Long-sightedness can usually be corrected simply and safely by wearing glasses with lenses that have been prescribed specifically for you. See diagnosing long-sightedness for more information about what your prescription means.
Wearing lenses that have been prescribed specifically for you will ensure that light is focused onto the back of your eye (retina) correctly, so that close objects do not appear as blurry.
The thickness and weight of the lenses you need will depend on how long-sighted you are. Long-sightedness can get worse with age, so the strength of your prescription may need to be increased as you get older.
Some people are eligible for help with the cost of glasses frames and lenses, for example, if you are under 16 years of age or if you are receiving Income Support. Find out more about NHS eyecare entitlements to check if you qualify.
If you're not eligible, you'll have to pay for your glasses. The cost can vary significantly, depending on your choice of frame. Glasses start at around £50, with designer glasses costing several hundred pounds.
Contact lenses can also be used to correct vision in the same way as glasses. Some people prefer contact lenses because they are lightweight and almost invisible, but some people find them more of a hassle than wearing glasses.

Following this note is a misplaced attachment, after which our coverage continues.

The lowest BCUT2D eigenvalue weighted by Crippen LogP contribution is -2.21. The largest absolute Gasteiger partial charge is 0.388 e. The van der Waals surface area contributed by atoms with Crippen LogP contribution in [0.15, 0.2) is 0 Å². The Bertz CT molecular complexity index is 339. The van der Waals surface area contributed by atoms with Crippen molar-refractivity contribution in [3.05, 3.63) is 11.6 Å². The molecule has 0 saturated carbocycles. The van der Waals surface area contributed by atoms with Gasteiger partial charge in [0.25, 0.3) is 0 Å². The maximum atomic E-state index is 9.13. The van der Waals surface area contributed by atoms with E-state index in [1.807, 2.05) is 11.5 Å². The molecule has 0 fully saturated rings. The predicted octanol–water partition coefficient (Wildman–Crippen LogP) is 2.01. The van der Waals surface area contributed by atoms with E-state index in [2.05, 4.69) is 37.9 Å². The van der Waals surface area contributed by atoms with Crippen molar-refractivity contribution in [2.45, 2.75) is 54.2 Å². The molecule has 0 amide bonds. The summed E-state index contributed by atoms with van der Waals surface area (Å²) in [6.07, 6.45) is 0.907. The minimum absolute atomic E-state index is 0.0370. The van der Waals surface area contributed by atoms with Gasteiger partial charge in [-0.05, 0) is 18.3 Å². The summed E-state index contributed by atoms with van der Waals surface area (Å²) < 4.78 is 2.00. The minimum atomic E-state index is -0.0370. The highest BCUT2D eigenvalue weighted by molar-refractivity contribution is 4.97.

Some contact lenses can be worn once then discarded at the end of the day (daily disposables), while others can be disinfected and reused.
Your optician can advise you on the most suitable type of contact lenses for you. If you decide to wear contact lenses, it is very important that you maintain good lens hygiene to prevent eye infections. Find out more about contact lens safety.
As with glasses, some people are entitled to vouchers towards the cost of contact lenses. Find out more about NHS eyecare entitlements to check if you qualify.
If you're not eligible, you'll have to pay for your contact lenses. The cost can vary, depending on your prescription and the type of lens you choose. They can range from £5 to £10 a month for some monthly disposables, to £30 to 50 a month for some daily disposables.
Laser eye surgery
Laser eye surgery involves using a laser to reshape your cornea (the transparent layer at the front of the eye) to improve the curvature so light is better focused onto the back of your eye.
The most commonly used type of laser eye surgery for long-sightedness is called laser in situ keratectomy (LASIK).
Before the procedure starts, local anaesthetic drops are used to numb the eyes. During the procedure, a thin protective layer is created in the front of the cornea with one type of laser, then the cornea is reshaped by another type of laser.
It takes around 30 minutes and both eyes are normally treated on the same day. You can go home soon afterwards and are usually able to return to work and driving the following day.
LASIK can only be done if your cornea is thick enough, the curvature of the cornea is not too steep, and the surface of your eye is in good health. Techniques using artificial lens implants (see below) are more suitable for some people, particularly older people.
Find out more information about laser surgery from The Royal College of Ophthalmologists.